Speaking rate – How fast is too fast?

Speaking Rate - How fast is too fast?

I’m often asked whether how quickly we speak influences how well others understand us. If you speak clearly, speed shouldn’t be the reason why people misunderstand. But the problem is, as you speed up, it gets harder for you to speak clearly. If you drop your word endings and everything mumbles together, people might have a hard time understanding you. But, if you’re able to maintain crisp enunciation despite your quick pace, your listeners shouldn’t have a problem. More important than your speed is how you choose to group (or ‘chunk’) your words. Make sure that your pauses, no matter how short, are in logical places. You should pause according to your punctuation, after phrases and clauses or in order to emphasize important points. So   Read More


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938LIVE’s A Slice of Life Interview

Heather & Eugene 938LIVE

Today I had the great pleasure of speaking with Eugene Loh on his radio program, A Slice of Life, on Singapore’s talk radio station, 938LIVE. We had a wonderful discussion about a lot of pronunciation issues, including the difference between accent and clarity, why modelling a native accent is illogical, if not impossible, what we should focus on when it comes to speaking English clearly, why your pronunciation matters, plus some real examples of pronunciation gone wrong. It seems like common sense that International English would be used and accepted in international circles, yet still, we strive to achieve a native-English norm. Why is this happening? Click on the link below to hear my thoughts (approx. 23 min). Slice of Life Interview What do you   Read More


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How to Pronounce ‘Purchase’

How to pronounce 'purchase'

‘Purchase’ is a word that is often mispronounced, basically because people like to pronounce it exactly as it’s written. They look at the word, break it into its syllables, PUR and CHASE, and then read them out loud. The word ends up sounding like ‘purr’ (the sound a cat makes), and ‘chase’, as in, “My 2-year-old likes to chase cats” (they aren’t usually purring when she does that).  If you’re in a hurry, here’s the 60-second Quick Fix: // // What people forget when they say ‘purchase’ is the very important tendency for vowel sounds in unstressed syllables to ‘reduce’ (change their sound) to a schwa. Remember that the schwa sound is a bit like ‘uh’. In this case, the first syllable, PUR, is stressed and the   Read More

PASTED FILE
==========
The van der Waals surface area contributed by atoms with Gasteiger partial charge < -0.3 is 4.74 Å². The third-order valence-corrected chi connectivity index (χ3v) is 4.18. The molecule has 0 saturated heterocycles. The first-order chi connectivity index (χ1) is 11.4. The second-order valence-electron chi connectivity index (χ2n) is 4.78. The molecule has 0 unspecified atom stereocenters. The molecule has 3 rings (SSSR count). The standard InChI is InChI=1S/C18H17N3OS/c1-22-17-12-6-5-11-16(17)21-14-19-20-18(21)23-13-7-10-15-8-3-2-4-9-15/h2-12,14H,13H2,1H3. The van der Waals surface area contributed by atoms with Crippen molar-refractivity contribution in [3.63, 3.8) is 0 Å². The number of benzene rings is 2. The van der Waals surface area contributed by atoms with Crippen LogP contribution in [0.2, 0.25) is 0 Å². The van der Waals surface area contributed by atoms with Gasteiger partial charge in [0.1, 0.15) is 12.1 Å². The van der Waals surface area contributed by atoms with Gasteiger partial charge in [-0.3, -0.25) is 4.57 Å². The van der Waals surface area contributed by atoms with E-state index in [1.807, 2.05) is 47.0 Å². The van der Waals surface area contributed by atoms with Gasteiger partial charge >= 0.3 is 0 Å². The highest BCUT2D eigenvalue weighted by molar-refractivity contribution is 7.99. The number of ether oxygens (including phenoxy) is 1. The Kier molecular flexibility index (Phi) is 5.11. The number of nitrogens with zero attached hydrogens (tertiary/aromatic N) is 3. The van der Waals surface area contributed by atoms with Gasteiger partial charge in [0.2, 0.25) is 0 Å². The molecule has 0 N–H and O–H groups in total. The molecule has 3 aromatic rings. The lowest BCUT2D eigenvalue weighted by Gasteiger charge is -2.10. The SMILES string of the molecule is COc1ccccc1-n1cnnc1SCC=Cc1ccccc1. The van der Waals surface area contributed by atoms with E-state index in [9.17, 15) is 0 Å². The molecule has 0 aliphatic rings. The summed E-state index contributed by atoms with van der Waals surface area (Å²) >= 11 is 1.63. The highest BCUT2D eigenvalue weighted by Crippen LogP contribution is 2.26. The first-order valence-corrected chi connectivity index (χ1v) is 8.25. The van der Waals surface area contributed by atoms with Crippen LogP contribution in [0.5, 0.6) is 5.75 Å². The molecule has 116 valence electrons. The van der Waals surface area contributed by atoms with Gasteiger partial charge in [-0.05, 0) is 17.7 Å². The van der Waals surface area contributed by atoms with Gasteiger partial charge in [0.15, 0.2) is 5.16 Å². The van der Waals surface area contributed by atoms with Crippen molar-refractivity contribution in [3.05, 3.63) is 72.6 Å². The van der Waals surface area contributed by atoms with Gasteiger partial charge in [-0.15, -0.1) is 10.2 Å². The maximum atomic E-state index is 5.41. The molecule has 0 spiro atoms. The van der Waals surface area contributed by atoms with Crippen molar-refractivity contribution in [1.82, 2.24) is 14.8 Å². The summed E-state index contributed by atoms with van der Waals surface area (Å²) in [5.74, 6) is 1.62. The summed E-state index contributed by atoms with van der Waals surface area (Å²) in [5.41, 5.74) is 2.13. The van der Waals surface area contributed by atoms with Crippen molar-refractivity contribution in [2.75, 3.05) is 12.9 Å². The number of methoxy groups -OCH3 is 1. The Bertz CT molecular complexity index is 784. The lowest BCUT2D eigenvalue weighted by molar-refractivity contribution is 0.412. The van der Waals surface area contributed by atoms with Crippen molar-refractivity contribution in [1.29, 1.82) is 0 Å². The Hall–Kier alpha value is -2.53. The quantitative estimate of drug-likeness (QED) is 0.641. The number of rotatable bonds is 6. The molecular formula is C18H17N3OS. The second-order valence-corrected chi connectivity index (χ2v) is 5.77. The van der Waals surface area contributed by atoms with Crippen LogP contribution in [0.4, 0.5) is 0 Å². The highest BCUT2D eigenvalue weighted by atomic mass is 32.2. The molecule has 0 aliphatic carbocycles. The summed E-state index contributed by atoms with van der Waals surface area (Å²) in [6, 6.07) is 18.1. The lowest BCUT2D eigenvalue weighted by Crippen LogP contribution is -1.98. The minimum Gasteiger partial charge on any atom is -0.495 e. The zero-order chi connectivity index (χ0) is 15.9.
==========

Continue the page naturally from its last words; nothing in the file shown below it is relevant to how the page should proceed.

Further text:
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How to Pronounce ‘Hippopotamus’

how to say hippopotamus

This is probably one of my favorite mispronunciations ever. I was sitting with one of my Singaporean clients and we were talking about tough English words. She mentioned some words that she recently found out she was mispronouncing and we had a laugh about them. You have to be able to laugh at yourself when it comes to these things! Then she said, “Oh, but the hardest one for me is ‘hippo-puh-TAY-mus.” I let out a giggle thinking she was purposely mispronouncing the word, but then it became clear that she was taught to say the word that way. I couldn’t believe it! “Your teachers pronounced it that way?!” “Yep.” Her whole life she had been saying hippo-puh-TAY-mus, never knowing it was incorrect. Thank goodness   Read More


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How to Pronounce ‘Colleague’

How to Pronounce Colleague

VIDEO BLOG! Colleague is another one of the top 10 words I commonly hear mispronounced in Asia. It tends to sound more like ‘colic’, but with the word stress on the second syllable instead of the first. If you prefer audio only, here’s another recording. Click the play button (it may take a few seconds to load). // // Colleague should be stressed on the first syllable, COL and the second syllable, LEAGUE, should sound the same as the normal word ‘league’ with a long E sound and a G ending. You’ll notice that this goes against the typical word stress characteristic (see Part 6 of the free course) that says stressed syllables normally have a pure vowel sound while unstressed syllables are often reduced.   Read More